Because He is a loving God, the Lord does not damn those people who, through no fault of their own, never had the opportunity for baptism. He has therefore authorized baptisms to be performed by proxy for them. A living person, often a descendant who has become a member of the Church of Jesus Christ of Latter-day Saints, is baptized in behalf of a deceased person. This work is done by Church members in temples throughout the world.

Some people have misunderstood that when baptisms for the dead are performed, deceased persons are baptized into the Church against their will. This is not the case. Each individual has agency, or the right to choose. The validity of a baptism for the dead depends on the deceased person accepting it and choosing to accept and follow the Savior while residing in the spirit world. The names of deceased persons are not added to the membership records of the Church.

The New Testament indicates that baptisms for the dead were done during the time of the Apostle Paul (see 1 Corinthians 15:29). This ordinance was restored with the establishment of the Church of Jesus Christ of Latter-day Saints. In contrast, the Community of Christ, which evolved separately from the LDS Church from those who remained behind in Illinois and Missouri after the migration of the larger body of Saints to Utah in 1845, does not perform ordinances for the dead.

However, some members of the LDS Church got a bit over-enthusiastic about performing vicarious ordinances for the dead. Before we knew it, people like Adolf Hitler and a number of Holocaust survivors received these ordinances. Some people were outraged, so the LDS Church nullified these "celebrity" ordinances and directed the membership to restrict vicarious ordinances to only the deceased in their own family lines in the future. This was most recently reiterated in May 2009 after it was revealed that Barack Obama's mother had received vicarious baptism.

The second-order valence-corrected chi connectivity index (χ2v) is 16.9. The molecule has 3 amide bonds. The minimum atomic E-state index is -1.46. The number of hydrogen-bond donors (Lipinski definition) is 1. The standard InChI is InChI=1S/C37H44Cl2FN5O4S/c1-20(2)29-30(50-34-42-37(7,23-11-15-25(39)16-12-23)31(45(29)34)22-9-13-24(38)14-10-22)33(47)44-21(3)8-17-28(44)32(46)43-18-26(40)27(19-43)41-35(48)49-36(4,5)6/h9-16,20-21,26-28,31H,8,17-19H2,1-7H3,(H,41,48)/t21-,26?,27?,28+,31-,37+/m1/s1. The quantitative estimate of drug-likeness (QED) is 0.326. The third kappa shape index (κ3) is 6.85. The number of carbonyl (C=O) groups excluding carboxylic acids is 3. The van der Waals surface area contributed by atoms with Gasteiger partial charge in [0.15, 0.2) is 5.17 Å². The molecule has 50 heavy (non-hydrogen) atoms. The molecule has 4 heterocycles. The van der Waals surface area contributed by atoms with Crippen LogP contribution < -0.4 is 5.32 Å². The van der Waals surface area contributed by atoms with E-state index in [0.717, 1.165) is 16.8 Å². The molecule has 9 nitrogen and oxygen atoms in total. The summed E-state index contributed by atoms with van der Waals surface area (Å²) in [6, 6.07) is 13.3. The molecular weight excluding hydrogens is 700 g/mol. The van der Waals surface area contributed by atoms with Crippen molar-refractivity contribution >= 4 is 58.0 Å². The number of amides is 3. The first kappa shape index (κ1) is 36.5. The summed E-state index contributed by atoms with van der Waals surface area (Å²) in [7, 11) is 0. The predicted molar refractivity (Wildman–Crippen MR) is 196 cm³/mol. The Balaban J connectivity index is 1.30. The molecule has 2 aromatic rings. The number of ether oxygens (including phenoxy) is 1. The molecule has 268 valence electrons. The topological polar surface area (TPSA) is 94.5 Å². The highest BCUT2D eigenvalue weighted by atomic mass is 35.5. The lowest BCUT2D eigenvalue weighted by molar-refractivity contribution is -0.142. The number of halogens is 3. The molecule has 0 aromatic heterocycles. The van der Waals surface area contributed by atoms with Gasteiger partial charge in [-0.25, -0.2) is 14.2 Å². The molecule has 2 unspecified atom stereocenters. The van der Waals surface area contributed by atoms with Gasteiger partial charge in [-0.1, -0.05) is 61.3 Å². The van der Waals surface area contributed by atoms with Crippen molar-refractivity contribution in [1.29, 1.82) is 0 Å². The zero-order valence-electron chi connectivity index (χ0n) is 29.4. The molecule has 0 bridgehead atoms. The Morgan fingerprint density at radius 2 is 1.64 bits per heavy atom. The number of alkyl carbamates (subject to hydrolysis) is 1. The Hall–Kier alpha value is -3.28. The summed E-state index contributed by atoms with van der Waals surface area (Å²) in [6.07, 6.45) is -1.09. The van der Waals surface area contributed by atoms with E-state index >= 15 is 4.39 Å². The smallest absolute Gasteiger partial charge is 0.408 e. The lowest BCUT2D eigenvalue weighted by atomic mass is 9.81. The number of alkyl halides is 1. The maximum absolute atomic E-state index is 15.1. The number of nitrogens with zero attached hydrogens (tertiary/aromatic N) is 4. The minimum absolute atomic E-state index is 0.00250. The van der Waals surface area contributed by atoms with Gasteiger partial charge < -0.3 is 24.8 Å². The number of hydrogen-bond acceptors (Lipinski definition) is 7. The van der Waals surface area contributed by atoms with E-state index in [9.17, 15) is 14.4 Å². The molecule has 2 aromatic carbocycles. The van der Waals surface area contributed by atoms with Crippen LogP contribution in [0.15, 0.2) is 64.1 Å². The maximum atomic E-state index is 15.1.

Anonymous said...

Being a telestial spirit, he will not change now or ever. His work will still be done but it is up to the Savior in determing his fate in the end.

In essence, he has no choice but to accept what is given unto him by the Master.

Jack Mormon said...

That's assuming he doesn't change between now and his death. As long as he's still breathing, he can repent. Whether he's likely to do so is problematic.

But stranger things have happened.

Anonymous said...

Which master? Magic Joseph Smith Master? You people are pathetic. Go to hell.

Anonymous said...

Mormon church was started by evil greedy men. If you leave and study you will see that it is phony. As long as you continue in it's path you will deny. Bill tells the truth in a funny manner. Religion is all nuts. It steals a persons money, time and all of our tax dollars are higher as they don't pay any. And they get so involved in Utah politics.